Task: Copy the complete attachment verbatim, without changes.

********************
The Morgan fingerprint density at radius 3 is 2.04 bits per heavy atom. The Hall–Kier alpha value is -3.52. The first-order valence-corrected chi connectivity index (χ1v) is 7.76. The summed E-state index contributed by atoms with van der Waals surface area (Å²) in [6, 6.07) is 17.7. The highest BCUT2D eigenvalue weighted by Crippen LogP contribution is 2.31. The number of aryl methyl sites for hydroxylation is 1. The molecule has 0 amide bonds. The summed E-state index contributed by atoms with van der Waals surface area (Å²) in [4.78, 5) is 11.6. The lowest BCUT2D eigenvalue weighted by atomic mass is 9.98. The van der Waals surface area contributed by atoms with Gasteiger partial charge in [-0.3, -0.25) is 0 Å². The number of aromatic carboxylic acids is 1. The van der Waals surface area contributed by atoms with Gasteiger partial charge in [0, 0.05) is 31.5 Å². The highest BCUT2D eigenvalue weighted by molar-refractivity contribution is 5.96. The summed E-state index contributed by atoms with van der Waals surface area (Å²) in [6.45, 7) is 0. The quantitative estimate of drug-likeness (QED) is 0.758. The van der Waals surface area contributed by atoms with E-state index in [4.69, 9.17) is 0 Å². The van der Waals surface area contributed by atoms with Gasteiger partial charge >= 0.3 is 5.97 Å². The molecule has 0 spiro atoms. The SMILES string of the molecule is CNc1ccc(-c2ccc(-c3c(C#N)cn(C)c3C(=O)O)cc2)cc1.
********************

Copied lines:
The Morgan fingerprint density at radius 3 is 2.04 bits per heavy atom. The Hall–Kier alpha value is -3.52. The first-order valence-corrected chi connectivity index (χ1v) is 7.76. The summed E-state index contributed by atoms with van der Waals surface area (Å²) in [6, 6.07) is 17.7. The highest BCUT2D eigenvalue weighted by Crippen LogP contribution is 2.31. The number of aryl methyl sites for hydroxylation is 1. The molecule has 0 amide bonds. The summed E-state index contributed by atoms with van der Waals surface area (Å²) in [4.78, 5) is 11.6. The lowest BCUT2D eigenvalue weighted by atomic mass is 9.98. The van der Waals surface area contributed by atoms with Gasteiger partial charge in [-0.3, -0.25) is 0 Å². The number of aromatic carboxylic acids is 1. The van der Waals surface area contributed by atoms with Gasteiger partial charge in [0, 0.05) is 31.5 Å². The highest BCUT2D eigenvalue weighted by molar-refractivity contribution is 5.96. The summed E-state index contributed by atoms with van der Waals surface area (Å²) in [6.45, 7) is 0. The quantitative estimate of drug-likeness (QED) is 0.758. The van der Waals surface area contributed by atoms with E-state index in [4.69, 9.17) is 0 Å². The van der Waals surface area contributed by atoms with Gasteiger partial charge >= 0.3 is 5.97 Å². The molecule has 0 spiro atoms. The SMILES string of the molecule is CNc1ccc(-c2ccc(-c3c(C#N)cn(C)c3C(=O)O)cc2)cc1.